The Case of Gerald Helmer
Born in 1932, Gerald Helmer contracted meningitis as a child and the illness had left him severely disabled. Upon his death in 2014, Finders was given the case to look into as Gerald had not left a will and had no known next of kin.Meningitis was a very infectious condition in the 1930s and treatment for such an illness was very different at the time. Children would have been placed in infection wards and it is likely they did not see their parents or family for long periods of time. Their parents, too, would have remained in ignorance about what was happening to their children. Nonetheless, Gerald’s neighbour remembered him a very cheerful person who was always smiling and she had enjoyed his company a great deal.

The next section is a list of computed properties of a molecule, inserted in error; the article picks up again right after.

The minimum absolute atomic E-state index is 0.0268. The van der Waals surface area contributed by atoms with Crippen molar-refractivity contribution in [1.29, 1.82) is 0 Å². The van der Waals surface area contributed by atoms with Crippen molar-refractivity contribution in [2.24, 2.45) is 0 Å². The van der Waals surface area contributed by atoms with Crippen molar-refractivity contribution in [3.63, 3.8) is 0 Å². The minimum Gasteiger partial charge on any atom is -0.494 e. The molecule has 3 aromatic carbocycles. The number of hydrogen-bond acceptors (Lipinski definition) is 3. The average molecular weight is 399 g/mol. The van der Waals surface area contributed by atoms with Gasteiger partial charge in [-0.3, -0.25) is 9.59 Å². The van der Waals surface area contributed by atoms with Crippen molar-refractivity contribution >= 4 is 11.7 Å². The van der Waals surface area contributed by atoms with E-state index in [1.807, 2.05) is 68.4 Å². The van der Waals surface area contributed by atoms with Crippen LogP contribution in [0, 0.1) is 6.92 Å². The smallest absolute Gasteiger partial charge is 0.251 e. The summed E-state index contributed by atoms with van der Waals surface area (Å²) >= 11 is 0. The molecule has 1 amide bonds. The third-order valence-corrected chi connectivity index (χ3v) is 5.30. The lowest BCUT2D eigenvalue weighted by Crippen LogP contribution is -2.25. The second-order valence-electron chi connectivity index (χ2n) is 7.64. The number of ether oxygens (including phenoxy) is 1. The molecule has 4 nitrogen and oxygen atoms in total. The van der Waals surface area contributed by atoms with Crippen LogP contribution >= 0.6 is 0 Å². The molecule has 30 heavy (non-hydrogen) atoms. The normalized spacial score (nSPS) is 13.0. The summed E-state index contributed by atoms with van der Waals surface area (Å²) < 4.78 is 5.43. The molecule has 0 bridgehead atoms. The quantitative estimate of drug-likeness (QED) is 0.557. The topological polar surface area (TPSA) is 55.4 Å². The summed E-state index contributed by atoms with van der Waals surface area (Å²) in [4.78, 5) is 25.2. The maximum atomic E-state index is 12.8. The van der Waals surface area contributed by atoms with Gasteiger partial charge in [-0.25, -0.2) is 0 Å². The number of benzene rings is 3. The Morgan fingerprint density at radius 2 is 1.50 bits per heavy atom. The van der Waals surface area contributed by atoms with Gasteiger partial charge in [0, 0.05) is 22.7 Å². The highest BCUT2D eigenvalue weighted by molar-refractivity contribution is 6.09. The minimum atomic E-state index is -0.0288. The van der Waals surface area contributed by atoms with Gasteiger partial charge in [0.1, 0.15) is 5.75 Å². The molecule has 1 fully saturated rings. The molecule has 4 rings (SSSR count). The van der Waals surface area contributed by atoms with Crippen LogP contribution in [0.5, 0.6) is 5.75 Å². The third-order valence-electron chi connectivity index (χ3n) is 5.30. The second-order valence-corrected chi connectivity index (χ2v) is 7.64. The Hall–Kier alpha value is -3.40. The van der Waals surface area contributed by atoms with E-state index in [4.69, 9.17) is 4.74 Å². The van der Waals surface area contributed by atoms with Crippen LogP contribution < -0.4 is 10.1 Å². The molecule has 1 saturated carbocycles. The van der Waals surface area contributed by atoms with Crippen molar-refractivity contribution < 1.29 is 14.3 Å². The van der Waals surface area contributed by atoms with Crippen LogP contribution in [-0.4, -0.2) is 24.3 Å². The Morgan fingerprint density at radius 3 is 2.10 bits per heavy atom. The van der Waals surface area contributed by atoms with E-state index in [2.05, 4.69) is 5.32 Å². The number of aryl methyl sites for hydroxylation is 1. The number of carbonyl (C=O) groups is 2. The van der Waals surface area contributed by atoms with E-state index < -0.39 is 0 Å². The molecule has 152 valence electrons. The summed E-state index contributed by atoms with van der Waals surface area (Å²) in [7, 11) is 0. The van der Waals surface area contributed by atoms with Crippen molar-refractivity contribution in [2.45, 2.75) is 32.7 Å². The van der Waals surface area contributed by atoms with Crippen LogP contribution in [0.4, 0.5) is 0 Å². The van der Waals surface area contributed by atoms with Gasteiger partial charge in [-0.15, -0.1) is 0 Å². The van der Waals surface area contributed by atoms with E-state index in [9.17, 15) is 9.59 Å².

Case manager Ryan Gregory had initially thought that Gerald had been one of two children, and that his brother Peter had died in childhood. Investigations then looked to his parents and their families to find heirs. However, one of Ryan’s team found out that Gerald did in fact have two other brothers, whose issue would have taken precedence over any cousins. Further research revealed that a second brother had also died without ever marrying or having children, and the third brother had been killed during the Second World War.
The Finders team discovered seven heirs in total – all cousins, and the investigation prompted a family get together. The cousins were delighted to find out information about a branch of the family they had known little about, using the family tree Ryan had prepared for them. They expressed grateful thanks that at a time of life where you expect to be saying goodbye to people, they had all been able to meet up and re-establish family bonds.
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